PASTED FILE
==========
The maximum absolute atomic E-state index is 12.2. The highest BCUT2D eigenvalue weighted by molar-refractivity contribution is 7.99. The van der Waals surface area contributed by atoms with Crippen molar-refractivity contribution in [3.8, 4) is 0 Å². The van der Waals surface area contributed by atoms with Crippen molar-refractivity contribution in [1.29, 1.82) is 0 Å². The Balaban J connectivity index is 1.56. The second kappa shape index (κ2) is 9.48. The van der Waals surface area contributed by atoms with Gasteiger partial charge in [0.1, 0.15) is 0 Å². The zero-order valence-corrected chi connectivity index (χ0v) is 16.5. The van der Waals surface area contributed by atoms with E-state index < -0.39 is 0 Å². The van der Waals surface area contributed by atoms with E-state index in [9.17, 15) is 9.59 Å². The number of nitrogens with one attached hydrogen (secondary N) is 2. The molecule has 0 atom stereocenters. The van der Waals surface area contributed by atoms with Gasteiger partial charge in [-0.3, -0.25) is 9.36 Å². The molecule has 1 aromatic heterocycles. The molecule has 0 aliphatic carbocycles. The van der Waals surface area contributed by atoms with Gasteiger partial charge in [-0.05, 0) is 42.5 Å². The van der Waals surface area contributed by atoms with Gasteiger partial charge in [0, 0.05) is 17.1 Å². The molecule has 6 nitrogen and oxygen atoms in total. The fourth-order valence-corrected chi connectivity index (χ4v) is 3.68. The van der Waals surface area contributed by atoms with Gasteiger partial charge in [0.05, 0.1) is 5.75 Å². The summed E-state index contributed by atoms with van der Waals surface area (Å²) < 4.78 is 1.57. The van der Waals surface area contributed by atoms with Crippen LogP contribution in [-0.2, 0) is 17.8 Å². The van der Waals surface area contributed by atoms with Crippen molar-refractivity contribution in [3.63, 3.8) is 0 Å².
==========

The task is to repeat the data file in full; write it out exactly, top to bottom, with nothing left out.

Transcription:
The maximum absolute atomic E-state index is 12.2. The highest BCUT2D eigenvalue weighted by molar-refractivity contribution is 7.99. The van der Waals surface area contributed by atoms with Crippen molar-refractivity contribution in [3.8, 4) is 0 Å². The van der Waals surface area contributed by atoms with Crippen molar-refractivity contribution in [1.29, 1.82) is 0 Å². The Balaban J connectivity index is 1.56. The second kappa shape index (κ2) is 9.48. The van der Waals surface area contributed by atoms with Gasteiger partial charge in [0.1, 0.15) is 0 Å². The zero-order valence-corrected chi connectivity index (χ0v) is 16.5. The van der Waals surface area contributed by atoms with E-state index < -0.39 is 0 Å². The van der Waals surface area contributed by atoms with E-state index in [9.17, 15) is 9.59 Å². The number of nitrogens with one attached hydrogen (secondary N) is 2. The molecule has 0 atom stereocenters. The van der Waals surface area contributed by atoms with Gasteiger partial charge in [-0.3, -0.25) is 9.36 Å². The molecule has 1 aromatic heterocycles. The molecule has 0 aliphatic carbocycles. The van der Waals surface area contributed by atoms with Gasteiger partial charge in [-0.05, 0) is 42.5 Å². The van der Waals surface area contributed by atoms with Gasteiger partial charge in [0, 0.05) is 17.1 Å². The molecule has 6 nitrogen and oxygen atoms in total. The fourth-order valence-corrected chi connectivity index (χ4v) is 3.68. The van der Waals surface area contributed by atoms with Gasteiger partial charge in [0.05, 0.1) is 5.75 Å². The summed E-state index contributed by atoms with van der Waals surface area (Å²) < 4.78 is 1.57. The van der Waals surface area contributed by atoms with Crippen LogP contribution in [-0.2, 0) is 17.8 Å². The van der Waals surface area contributed by atoms with Crippen molar-refractivity contribution in [3.63, 3.8) is 0 Å².